Legal Question in Medical Malpractice in Pennsylvania

I was recently hospitalized for two days. During my stay in the hospital it was determined that my heart stopped beating for 27 seconds. Subsequent to my stay in the hospital,during a doctor's appointment the doctor said someone should have noticed that my heart stopped beating for that period of time. I related to him the hospital staff did nothing in response to the episode where my heart stopped beating. It was actually me who brought the episode to the attention of a physician's assistant who came into my room approximately 30 minutes after my heart stopped beating. The PA came in my room by happenstance.

I received a letter from the president of the hospital who indicated (perhaps inadvertantly)the hospital staff knew my heart stopped beating and yet took no action. I guess my question is, Is this good? It doesn't seem as though I have suffered any real harm as a result of my heart stopping and then resuming on it's own accord. I just wonder what the significance (if any) of the hopsital knowing my heart stopped beating and doing nothing about it.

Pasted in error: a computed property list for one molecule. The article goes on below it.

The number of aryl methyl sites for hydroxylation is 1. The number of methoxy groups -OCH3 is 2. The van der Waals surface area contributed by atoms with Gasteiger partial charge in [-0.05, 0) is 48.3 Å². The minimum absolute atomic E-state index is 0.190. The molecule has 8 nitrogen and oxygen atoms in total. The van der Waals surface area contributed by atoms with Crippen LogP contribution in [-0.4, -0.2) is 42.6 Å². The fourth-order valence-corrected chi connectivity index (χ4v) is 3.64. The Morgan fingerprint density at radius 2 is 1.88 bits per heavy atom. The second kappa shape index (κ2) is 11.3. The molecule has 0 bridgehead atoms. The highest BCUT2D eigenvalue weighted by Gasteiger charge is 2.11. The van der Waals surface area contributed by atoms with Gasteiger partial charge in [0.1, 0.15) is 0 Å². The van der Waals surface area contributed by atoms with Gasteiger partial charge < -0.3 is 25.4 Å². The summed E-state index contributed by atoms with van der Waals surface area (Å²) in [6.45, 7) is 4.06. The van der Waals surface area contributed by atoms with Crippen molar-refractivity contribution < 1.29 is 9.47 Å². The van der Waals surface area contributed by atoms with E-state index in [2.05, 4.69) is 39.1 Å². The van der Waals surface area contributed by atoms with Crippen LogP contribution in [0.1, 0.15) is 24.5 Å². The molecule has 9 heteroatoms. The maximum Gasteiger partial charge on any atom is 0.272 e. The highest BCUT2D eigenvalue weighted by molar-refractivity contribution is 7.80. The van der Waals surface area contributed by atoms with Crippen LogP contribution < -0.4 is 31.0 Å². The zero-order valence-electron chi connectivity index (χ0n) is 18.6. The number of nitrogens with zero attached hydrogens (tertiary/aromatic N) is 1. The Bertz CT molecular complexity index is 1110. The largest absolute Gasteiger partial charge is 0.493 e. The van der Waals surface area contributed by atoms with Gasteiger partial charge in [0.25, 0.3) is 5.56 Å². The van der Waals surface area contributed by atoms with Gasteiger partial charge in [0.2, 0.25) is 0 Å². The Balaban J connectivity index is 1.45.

Thank you,

William C Nealy


Asked on 5/31/11, 1:29 pm

2 Answers from Attorneys

Glenn Brown Real World Law, P.C.

Did they recognize it while it was happening or later when reviewing data?

Does your doctor have an opinion if the hospital deviated from the standard of care?

What do you believe your damages are, if any?

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Answered on 5/31/11, 2:10 pm
Arthur Newmark Arthur Newmark, M.D.. Esq

If you believe you have a case, I urge you to start calling medical malpractice attorneys today. Medical malpractice attorneys will generally listen to your complaint for free. If they think you have a case, they will invite you to their office to find out more details. Generally they will not charge for this service, but, if they believe you have a case, will offer to take the case on a contingent fee basis, meaning you only pay them out the money they win for you, if any.

In order to have a medical malpractice case, you have to demonstrate serious harm as a result of medical negligence. Assuming what you said turns out to be true, “It doesn't seem as though I have suffered any real harm”, you have no case.

This is my opinion only, and as I said above, I urge you to seek additional opinions, if you are interested in pursuing legal action in this matter.

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Answered on 5/31/11, 2:56 pm


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